As the afternoon races drew closer, it was time to talk tactics: should we specialise in our strongest jobs throughout each race or take a more democratic ‘all hands on deck’ approach? A lively debate ensued. While everyone agreed that Aaron did seem to have tamed the coffee grinder and Sara was a natural on the smaller winch, we decided to keep swapping tasks – everyone was simply having too much fun to take the race too seriously.
As the two yachts lined up for the first race, Team V&E seemed to get off to a great start, but we were soon disadvantaged as the challengers cut our path, stealing the wind from our sails. So frustrating! But there was no time to dwell. Taking our cue from the skipper and mates, we worked furiously to gain on the opponents’ lead, tacking and jibing at furious speed. But, sadly, it wasn’t to be and we found ourselves conceding defeat – for round one.
Ordinarily, Clipper Events would advise companies to book two yachts and race against each other at leisure, but we found ourselves tied to the time constraints of a competitor that needed to head back to shore, so it was ‘winner takes all’ in the second and final race.
By now, we all felt like pros, building up to each manoeuvre, taking control of our stations and exerting as much physical energy as we could muster. Fervent determination seemed to power Edinburgh as she pushed across the Solent at 12 knots, leaving the competition trailing in our wash as we crossed the marker and a huge cheer arose. What a great sense of achievement! We could only imagine what it must feel like to win the round-the-world race.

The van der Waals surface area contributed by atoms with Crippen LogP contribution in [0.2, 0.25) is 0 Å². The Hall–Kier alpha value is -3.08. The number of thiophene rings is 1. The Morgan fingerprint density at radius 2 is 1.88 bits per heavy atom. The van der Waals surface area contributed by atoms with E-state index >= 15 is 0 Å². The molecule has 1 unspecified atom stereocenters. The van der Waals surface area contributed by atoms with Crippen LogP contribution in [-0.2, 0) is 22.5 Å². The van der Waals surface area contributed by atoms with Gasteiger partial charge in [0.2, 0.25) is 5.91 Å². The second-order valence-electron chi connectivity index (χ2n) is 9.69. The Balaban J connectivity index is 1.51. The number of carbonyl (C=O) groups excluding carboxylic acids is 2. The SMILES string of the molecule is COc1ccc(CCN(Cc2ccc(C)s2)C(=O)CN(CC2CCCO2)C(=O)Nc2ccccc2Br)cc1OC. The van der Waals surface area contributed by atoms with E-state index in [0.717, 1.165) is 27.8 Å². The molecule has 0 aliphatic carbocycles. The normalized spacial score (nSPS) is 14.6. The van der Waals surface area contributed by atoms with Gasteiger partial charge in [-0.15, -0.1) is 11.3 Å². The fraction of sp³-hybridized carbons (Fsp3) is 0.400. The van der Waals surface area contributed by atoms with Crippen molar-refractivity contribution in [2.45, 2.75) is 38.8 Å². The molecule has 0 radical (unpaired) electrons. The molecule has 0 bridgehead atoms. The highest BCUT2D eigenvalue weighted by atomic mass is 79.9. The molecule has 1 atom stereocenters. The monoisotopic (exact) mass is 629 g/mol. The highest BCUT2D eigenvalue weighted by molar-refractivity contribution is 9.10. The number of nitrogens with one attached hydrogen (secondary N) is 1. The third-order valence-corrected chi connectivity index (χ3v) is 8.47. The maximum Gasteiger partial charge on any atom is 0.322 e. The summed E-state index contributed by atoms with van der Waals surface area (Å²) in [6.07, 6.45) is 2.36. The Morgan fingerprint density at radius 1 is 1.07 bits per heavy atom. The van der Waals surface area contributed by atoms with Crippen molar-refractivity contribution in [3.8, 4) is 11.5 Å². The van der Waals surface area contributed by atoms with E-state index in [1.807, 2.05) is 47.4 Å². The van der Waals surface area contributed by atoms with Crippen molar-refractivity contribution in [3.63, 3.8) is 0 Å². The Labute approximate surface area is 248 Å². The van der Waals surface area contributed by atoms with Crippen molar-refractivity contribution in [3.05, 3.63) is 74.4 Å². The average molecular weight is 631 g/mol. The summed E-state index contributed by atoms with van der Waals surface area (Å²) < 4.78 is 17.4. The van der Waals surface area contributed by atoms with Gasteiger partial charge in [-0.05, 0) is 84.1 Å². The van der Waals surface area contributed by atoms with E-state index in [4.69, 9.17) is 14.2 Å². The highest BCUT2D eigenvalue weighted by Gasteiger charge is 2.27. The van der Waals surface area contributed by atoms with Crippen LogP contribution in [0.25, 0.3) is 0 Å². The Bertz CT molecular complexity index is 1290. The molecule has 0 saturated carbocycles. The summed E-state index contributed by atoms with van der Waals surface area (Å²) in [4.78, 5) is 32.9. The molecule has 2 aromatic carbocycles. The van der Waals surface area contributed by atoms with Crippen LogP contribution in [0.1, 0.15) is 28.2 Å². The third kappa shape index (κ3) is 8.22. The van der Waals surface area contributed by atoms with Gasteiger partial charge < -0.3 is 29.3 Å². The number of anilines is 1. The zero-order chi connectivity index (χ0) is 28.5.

Our (admitedly small) victory was rewarded with some well-earned refreshments, as our hosts rustled up tea and flapjacks in the galley. This, we decided, would have been a good time for a company director to deliver a speech or pep-talk to their team, but we opted to simply soak up the last rays of sunshine, savouring all that we had learnt and comparing our individual highlights of the day.
We were all amazed at the extent to which the exhilaration of racing and the level of teamwork required had bonded us. Even more impressive was the fact that, after mere hours of instruction, a group of people with very little sailing experience had joined forces to crew a yacht as if we had all been doing it for many years. The sheer excitement of the day, from the frantic build-up to executing manoeuvres, to the much appreciated moments of relaxation and banter in between, had rendered us a tired but satisfied crew as we headed back to Gunwharf Quays.
Aaron Timms, MD of exhibition specialists Leading Edge Design, who was one of our guests on the day, said: ‘I will definitely be booking a Clipper race day for my key clients. You can’t beat that joint commitment of mucking in with the most physically demanding tasks. I also loved being the one told what to do for a change.’
Debbie Matthews, the hospitality business manager at Leeds Castle agreed: ‘It’s been such an enjoyable day, a truly excellent way to build a team. I’ve loved being on the water and it feels worlds away from my desk at the office.’ And Lucy Chisholm, group head of marketing at Alexander Hotels was quick to chime in: ‘Any team requiring motivation or having difficulties bonding would benefit from a day like today, as everyone needs to know when to assert themselves or when to simply stand back and let others take the helm.’
The verdict, it seems, is unanimous: a team that sails together, stays together.
This article first appeared in Square Meal Venues & Events, summer 2011